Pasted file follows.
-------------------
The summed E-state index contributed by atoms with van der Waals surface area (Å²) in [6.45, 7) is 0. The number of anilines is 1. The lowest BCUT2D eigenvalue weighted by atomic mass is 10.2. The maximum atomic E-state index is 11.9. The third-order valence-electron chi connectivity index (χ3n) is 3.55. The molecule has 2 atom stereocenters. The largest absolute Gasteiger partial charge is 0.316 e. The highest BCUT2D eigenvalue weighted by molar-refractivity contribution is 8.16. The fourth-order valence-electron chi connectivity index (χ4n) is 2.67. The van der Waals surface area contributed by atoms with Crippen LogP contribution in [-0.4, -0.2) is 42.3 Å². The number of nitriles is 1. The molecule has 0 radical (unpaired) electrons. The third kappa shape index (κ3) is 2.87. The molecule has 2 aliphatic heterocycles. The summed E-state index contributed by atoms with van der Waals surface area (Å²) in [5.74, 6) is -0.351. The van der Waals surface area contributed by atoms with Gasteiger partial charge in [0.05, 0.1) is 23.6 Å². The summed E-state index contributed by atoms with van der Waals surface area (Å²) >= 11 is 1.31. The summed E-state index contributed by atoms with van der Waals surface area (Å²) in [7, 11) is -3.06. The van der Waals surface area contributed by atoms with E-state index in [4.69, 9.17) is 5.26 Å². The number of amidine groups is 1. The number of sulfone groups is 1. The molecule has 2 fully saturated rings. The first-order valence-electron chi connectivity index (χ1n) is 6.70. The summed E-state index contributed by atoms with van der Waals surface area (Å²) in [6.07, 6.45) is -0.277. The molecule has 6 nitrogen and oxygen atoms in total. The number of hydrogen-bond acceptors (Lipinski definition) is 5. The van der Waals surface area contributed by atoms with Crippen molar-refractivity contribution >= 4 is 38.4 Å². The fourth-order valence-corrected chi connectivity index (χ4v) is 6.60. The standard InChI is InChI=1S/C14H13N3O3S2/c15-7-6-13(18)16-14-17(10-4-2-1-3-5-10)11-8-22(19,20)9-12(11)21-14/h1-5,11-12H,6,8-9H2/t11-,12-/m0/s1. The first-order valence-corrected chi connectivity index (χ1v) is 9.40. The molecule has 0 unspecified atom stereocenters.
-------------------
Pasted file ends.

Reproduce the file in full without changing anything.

The summed E-state index contributed by atoms with van der Waals surface area (Å²) in [6.45, 7) is 0. The number of anilines is 1. The lowest BCUT2D eigenvalue weighted by atomic mass is 10.2. The maximum atomic E-state index is 11.9. The third-order valence-electron chi connectivity index (χ3n) is 3.55. The molecule has 2 atom stereocenters. The largest absolute Gasteiger partial charge is 0.316 e. The highest BCUT2D eigenvalue weighted by molar-refractivity contribution is 8.16. The fourth-order valence-electron chi connectivity index (χ4n) is 2.67. The van der Waals surface area contributed by atoms with Crippen LogP contribution in [-0.4, -0.2) is 42.3 Å². The number of nitriles is 1. The molecule has 0 radical (unpaired) electrons. The third kappa shape index (κ3) is 2.87. The molecule has 2 aliphatic heterocycles. The summed E-state index contributed by atoms with van der Waals surface area (Å²) in [5.74, 6) is -0.351. The van der Waals surface area contributed by atoms with Gasteiger partial charge in [0.05, 0.1) is 23.6 Å². The summed E-state index contributed by atoms with van der Waals surface area (Å²) >= 11 is 1.31. The summed E-state index contributed by atoms with van der Waals surface area (Å²) in [7, 11) is -3.06. The van der Waals surface area contributed by atoms with E-state index in [4.69, 9.17) is 5.26 Å². The number of amidine groups is 1. The number of sulfone groups is 1. The molecule has 2 fully saturated rings. The first-order valence-electron chi connectivity index (χ1n) is 6.70. The summed E-state index contributed by atoms with van der Waals surface area (Å²) in [6.07, 6.45) is -0.277. The molecule has 6 nitrogen and oxygen atoms in total. The number of hydrogen-bond acceptors (Lipinski definition) is 5. The van der Waals surface area contributed by atoms with Crippen molar-refractivity contribution >= 4 is 38.4 Å². The fourth-order valence-corrected chi connectivity index (χ4v) is 6.60. The standard InChI is InChI=1S/C14H13N3O3S2/c15-7-6-13(18)16-14-17(10-4-2-1-3-5-10)11-8-22(19,20)9-12(11)21-14/h1-5,11-12H,6,8-9H2/t11-,12-/m0/s1. The first-order valence-corrected chi connectivity index (χ1v) is 9.40. The molecule has 0 unspecified atom stereocenters.